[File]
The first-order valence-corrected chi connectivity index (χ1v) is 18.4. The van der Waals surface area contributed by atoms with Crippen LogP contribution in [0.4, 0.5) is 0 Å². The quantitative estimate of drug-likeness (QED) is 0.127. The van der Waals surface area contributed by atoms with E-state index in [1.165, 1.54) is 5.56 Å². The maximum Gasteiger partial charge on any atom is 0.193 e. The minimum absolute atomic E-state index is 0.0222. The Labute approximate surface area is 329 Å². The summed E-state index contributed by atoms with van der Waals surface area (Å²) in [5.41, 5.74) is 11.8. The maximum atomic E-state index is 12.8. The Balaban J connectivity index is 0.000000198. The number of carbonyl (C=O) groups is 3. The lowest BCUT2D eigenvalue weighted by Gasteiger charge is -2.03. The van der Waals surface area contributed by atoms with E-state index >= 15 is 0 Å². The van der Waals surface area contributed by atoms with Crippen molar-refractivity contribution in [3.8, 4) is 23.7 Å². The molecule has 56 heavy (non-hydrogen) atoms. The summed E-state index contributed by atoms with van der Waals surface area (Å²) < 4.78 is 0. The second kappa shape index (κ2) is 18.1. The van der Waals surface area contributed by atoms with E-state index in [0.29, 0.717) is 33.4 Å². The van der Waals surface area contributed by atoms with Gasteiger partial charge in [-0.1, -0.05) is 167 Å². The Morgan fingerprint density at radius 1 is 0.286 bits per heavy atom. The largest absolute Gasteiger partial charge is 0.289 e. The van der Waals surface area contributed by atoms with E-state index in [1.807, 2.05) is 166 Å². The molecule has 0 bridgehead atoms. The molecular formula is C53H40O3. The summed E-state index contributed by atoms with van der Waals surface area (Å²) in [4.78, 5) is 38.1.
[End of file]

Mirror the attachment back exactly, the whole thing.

The first-order valence-corrected chi connectivity index (χ1v) is 18.4. The van der Waals surface area contributed by atoms with Crippen LogP contribution in [0.4, 0.5) is 0 Å². The quantitative estimate of drug-likeness (QED) is 0.127. The van der Waals surface area contributed by atoms with E-state index in [1.165, 1.54) is 5.56 Å². The maximum Gasteiger partial charge on any atom is 0.193 e. The minimum absolute atomic E-state index is 0.0222. The Labute approximate surface area is 329 Å². The summed E-state index contributed by atoms with van der Waals surface area (Å²) in [5.41, 5.74) is 11.8. The maximum atomic E-state index is 12.8. The Balaban J connectivity index is 0.000000198. The number of carbonyl (C=O) groups is 3. The lowest BCUT2D eigenvalue weighted by Gasteiger charge is -2.03. The van der Waals surface area contributed by atoms with E-state index >= 15 is 0 Å². The van der Waals surface area contributed by atoms with Crippen molar-refractivity contribution in [3.8, 4) is 23.7 Å². The molecule has 56 heavy (non-hydrogen) atoms. The summed E-state index contributed by atoms with van der Waals surface area (Å²) < 4.78 is 0. The second kappa shape index (κ2) is 18.1. The van der Waals surface area contributed by atoms with E-state index in [0.29, 0.717) is 33.4 Å². The van der Waals surface area contributed by atoms with Gasteiger partial charge in [-0.1, -0.05) is 167 Å². The Morgan fingerprint density at radius 1 is 0.286 bits per heavy atom. The largest absolute Gasteiger partial charge is 0.289 e. The van der Waals surface area contributed by atoms with E-state index in [1.807, 2.05) is 166 Å². The molecule has 0 bridgehead atoms. The molecular formula is C53H40O3. The summed E-state index contributed by atoms with van der Waals surface area (Å²) in [4.78, 5) is 38.1.